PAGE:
DNA probes were developed for the detection and identification of 2 microsporidian parasites of marine fishes,
Microgemma caulleryi (infecting the liver of the greater sand-eel, Hyperoplus lanceolatus) and Tetramicra brevifilum
(infecting muscle, intestine and liver of the turbot, Scophthalmus maximus, a commercially important species). The probe-development procedure used is fast and straightforward, and readily applicable to the development of probes for other
microsporidian species. First, genomic DNA of microsporidian spores was isolated and digested with the restriction
enzyme Hind III. The fragments obtained were ligated into the vector pBluescript SK(+) and cloned in Escherichia coli.
Appropriate inserts were identified and then amplified by PCR, using primers specific for regions adjacent to the Hind III
restriction site in the vector sequence (and thus avoiding the need to develop primers specific for the inserts themselves).
The copies were labelled with digoxigenin, for subsequent use as probes, during PCR itself. The specificity of candidate
probes was tested in dot–blot hybridization assays, with the target DNA being (a) genomic DNA of the microsporidian
from which the probe had been obtained, or of another species, (b) the corresponding genomic DNA in the phagemid,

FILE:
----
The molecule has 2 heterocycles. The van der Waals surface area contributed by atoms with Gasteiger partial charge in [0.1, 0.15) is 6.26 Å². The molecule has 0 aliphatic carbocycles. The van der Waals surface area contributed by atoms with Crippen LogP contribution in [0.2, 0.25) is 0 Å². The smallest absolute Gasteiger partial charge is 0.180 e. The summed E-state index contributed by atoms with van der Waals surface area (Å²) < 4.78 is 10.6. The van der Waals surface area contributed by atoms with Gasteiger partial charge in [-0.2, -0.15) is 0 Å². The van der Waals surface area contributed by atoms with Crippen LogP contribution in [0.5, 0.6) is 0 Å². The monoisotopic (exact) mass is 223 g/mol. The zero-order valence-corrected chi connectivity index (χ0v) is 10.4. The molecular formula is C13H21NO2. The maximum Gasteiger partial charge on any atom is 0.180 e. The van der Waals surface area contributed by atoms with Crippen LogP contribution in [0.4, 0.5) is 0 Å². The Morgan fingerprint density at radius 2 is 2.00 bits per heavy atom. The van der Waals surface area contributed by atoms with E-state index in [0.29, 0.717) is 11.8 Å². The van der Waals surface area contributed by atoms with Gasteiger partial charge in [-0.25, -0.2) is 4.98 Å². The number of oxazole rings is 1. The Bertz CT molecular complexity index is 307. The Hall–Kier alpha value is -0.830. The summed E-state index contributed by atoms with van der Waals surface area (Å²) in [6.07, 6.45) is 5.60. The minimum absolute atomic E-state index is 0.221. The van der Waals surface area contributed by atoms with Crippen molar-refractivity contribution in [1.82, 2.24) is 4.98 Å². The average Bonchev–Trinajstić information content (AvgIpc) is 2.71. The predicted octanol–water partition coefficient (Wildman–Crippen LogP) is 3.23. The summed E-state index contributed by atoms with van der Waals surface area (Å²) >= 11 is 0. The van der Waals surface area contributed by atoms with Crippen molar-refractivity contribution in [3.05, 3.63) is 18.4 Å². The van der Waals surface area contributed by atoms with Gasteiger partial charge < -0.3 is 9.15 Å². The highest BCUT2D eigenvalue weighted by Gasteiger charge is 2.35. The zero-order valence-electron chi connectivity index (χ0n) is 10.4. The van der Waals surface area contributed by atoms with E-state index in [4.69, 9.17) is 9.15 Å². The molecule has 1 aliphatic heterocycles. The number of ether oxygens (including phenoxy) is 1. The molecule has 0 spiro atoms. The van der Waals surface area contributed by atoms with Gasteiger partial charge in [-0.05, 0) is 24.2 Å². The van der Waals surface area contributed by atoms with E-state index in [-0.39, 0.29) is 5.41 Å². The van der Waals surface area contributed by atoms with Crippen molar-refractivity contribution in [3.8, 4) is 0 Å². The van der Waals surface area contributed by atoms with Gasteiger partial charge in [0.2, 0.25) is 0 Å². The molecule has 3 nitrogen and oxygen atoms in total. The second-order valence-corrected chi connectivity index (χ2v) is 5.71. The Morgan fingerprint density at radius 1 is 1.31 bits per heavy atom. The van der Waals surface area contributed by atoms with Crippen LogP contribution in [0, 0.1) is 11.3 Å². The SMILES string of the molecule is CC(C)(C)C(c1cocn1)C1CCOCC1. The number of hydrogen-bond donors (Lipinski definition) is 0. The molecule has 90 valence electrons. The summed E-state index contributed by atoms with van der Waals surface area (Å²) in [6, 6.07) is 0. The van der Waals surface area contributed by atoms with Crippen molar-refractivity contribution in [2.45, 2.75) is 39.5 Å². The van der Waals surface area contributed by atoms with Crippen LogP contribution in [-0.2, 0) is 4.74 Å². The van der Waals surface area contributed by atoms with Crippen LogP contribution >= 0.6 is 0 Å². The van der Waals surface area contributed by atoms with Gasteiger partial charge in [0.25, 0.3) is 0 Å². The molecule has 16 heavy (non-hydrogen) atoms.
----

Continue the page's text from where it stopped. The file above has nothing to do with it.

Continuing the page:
or (c) DNA from the corresponding host tissue. These assays identified a ca 1180 bp probe for M. caulleryi, denominated
C38, and a ca 1363 bp probe for T. brevifilum, denominated F9. Similar assays designed to assess sensitivity indicated
that F9 showed detectable binding to as little as 500 ng of T. brevifilum genomic DNA, and C38 to as little as 125 ng of
M. caulleryi DNA; these results were obtained with detection of DIG by enzyme immunoassay (i.e. using a phosphatase-coupled anti-DIG antibody), and could no doubt be improved if a radioactive labelling and detection system were used.
The probes developed in this study will greatly facilitate detection and identification of M. caulleryi and T. brevifilum in
fish tissues, and may prove useful for identifying possible intermediate hosts used by these species.